Breaking The Traditional Business Models To Create New Ones In Education With Alexander Lowry
Breaking New Trails in Achieving Your MBA
Many of us struggle with the roadblocks of bureaucracy and legacy thinkers squelching innovation. Whether we work in corporations, for ourselves or as our guest does, in the behemoth that is higher education, we have to figure out how to navigate the system in order to drive innovation forward. Today’s Inside LaunchStreet guest, Alexader Lowry, has some experience in this so I asked him, “Hey, how do you pivot in an industry that wants to stay the course?” Last year he left J.P. Morgan in New York City and relocated to Boston to join Gordon College and launch the College’s new one-year Masters in Financial Analysis program. He wanted to prove that the old MBA model could work differently. We talk about how to find the right customer willing to take the leap with you, why we need to push back on the institutions we work in and how to move forward with a vision.
Listen now to this episode on Inside LaunchStreet:
[:50] Tamara opens the show by inviting listeners to get the right tools for innovation so that you can perform magic at work. Visit LaunchStreet to obtain the magic. Visit Innovation on Demand training videos to view the digital toolbox.
[3:14] You might be surprised to know that Alexander caught the traveling bug from his dad. His friends have labeled his traveling as his stupidity tour. Alexander has seen Stonehedge and watched Punxsutawney Phil see his shadow. His favorite experience was running with the bulls in Pamplona.
[4:58] How did Alexander come to the conclusion that the traditional two-year MBA system needed to be overhauled?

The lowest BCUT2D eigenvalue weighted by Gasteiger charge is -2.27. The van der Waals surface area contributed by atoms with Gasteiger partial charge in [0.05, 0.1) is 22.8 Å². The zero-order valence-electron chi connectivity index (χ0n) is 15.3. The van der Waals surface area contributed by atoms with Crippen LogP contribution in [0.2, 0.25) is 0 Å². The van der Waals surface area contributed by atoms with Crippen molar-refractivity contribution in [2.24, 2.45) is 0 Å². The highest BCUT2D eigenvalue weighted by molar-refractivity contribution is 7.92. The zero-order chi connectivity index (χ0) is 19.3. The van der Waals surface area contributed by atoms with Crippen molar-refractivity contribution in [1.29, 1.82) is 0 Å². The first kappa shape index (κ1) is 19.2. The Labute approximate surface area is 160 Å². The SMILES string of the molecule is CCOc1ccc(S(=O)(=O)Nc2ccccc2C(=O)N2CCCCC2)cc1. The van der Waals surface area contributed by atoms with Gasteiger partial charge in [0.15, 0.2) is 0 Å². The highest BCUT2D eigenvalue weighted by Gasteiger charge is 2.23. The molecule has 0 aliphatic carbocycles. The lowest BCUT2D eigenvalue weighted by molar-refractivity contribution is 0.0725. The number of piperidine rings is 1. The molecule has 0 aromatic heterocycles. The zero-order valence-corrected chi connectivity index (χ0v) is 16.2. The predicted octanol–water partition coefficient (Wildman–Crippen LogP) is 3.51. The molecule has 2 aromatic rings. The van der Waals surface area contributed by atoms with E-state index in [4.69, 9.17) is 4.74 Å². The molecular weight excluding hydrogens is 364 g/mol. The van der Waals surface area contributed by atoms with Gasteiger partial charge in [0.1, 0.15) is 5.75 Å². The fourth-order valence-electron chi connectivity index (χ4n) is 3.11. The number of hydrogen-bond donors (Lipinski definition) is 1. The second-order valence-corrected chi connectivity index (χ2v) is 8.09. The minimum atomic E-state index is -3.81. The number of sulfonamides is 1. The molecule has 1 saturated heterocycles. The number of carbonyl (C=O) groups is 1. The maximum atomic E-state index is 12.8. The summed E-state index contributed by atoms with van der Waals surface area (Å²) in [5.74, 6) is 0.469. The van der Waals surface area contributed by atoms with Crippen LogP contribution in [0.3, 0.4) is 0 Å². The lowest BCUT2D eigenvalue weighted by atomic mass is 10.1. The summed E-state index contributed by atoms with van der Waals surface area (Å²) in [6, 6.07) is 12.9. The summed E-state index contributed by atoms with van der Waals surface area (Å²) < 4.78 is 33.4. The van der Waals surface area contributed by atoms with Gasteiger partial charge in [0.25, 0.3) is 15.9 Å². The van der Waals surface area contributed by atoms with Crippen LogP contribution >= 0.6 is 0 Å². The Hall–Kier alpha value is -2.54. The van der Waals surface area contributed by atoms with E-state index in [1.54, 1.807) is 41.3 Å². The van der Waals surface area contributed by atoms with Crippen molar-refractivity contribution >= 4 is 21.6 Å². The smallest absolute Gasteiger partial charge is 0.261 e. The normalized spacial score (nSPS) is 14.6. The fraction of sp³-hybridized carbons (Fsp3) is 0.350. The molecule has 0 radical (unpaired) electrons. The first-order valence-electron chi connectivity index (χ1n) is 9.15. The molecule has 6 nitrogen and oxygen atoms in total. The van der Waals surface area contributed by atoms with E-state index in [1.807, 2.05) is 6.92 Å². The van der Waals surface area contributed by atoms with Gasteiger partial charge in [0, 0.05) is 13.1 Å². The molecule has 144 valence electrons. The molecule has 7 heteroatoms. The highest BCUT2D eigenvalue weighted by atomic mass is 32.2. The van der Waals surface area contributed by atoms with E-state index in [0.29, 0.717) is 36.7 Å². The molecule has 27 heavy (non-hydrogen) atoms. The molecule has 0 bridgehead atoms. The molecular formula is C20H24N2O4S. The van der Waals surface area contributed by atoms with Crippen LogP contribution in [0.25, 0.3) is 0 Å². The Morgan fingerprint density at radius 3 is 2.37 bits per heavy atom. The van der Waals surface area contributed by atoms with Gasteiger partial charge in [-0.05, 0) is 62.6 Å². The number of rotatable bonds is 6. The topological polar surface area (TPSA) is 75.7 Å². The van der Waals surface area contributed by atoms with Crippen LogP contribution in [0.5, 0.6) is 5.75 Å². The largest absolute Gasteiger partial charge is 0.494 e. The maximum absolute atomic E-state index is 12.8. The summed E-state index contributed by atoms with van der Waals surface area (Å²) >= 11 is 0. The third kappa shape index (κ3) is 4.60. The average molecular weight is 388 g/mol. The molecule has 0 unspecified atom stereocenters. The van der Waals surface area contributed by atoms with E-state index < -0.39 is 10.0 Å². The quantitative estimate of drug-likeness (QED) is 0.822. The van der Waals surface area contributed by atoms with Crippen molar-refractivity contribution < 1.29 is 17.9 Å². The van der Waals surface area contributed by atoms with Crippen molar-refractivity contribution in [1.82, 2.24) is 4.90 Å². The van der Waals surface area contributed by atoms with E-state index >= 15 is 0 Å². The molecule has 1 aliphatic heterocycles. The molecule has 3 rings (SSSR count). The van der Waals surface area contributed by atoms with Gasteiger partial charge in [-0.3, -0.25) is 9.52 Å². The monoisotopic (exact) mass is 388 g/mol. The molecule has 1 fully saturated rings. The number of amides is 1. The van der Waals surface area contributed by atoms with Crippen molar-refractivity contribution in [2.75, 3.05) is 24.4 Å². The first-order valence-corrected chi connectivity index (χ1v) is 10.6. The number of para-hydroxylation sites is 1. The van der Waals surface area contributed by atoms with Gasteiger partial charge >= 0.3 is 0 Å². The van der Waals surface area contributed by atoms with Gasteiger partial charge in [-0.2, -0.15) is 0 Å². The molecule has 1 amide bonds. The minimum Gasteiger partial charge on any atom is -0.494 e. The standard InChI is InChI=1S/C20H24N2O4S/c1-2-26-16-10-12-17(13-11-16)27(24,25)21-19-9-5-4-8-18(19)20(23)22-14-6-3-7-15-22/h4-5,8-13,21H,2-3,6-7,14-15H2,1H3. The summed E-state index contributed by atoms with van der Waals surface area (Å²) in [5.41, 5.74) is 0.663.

[8:17] How did Alexander identify which areas needed an overhaul? Get introduced to the term “long-term greedy” and learn about perverse incentives.
[9:42] Alexander believes ethical decision making is just doing the right thing. Under intense pressure and time constraints, it’s easy to not do the right thing. He shares an experience from his Wharton Business Class. His professor came into class and drops down a huge manilla folder. He explains that these are his students that have gone to jail in the last forty years.
[11:36] Tamara asks Alexander how he teaches ethics so that you don’t add to the manilla folder? Alexander believes that the program at Gordon College partially self-selects at the door due to the Christian worldview at the college.
[12:29] What makes the MBA at Gordon College different? It’s a one-year Masters in Finance. It’s done in half the time and with less than a quarter of the cost. This allows you to make different decisions after you are complete the program.
[13:44] What types of pushbacks has Alexander faced from the traditional programs?
[14:50] Alexander has experienced two types of people seeking his program. First, those that come directly from undergrad. And, second, those that come four to seven years out of school.
[16:57] Listen in as Alexander talks about why he left his glitzy Wall Street job and entered the world of academia. Tamara and Alexander talk about how life and your career are intertwined. Tamara tries to avoid the concept of balance. It’s a teeter-totter depending on what’s going on that day.
[19:19] Alexander took the IQE Assessment and his archetype is risk taker and inquisitive. He innovates by leaping and figuring out how things work. He also digs into assumptions and challenges things. Alexander’s wife says that he likes to figure out exactly how the system works so that he can figure out how to get around it. Because of this, he questioned what opportunity could be available that could challenge the Wharton MBA program. Tamara reminds listeners that quite often we miss the real opportunity because we are busy looking for holes in the product.
[21:12] Alexander shares his experience of leaving banking and NYC. He talks about challenging his own assumptions.
[23:27] What does the future look like for Gordon College’s MBA graduates?
[24:42] Tamara started her career on Madison Avenue in New York. She was an account coordinator. The best conversations occurred at midnight. She was put on a great disruptive team that had amazing results.
[26:25] Alexander’s final piece of advice is to start with something you’re passionate about. And develop determination strong enough to endure the ups and downs.
[28:00] Tamara reminds us that any industry has room for innovation and disruption.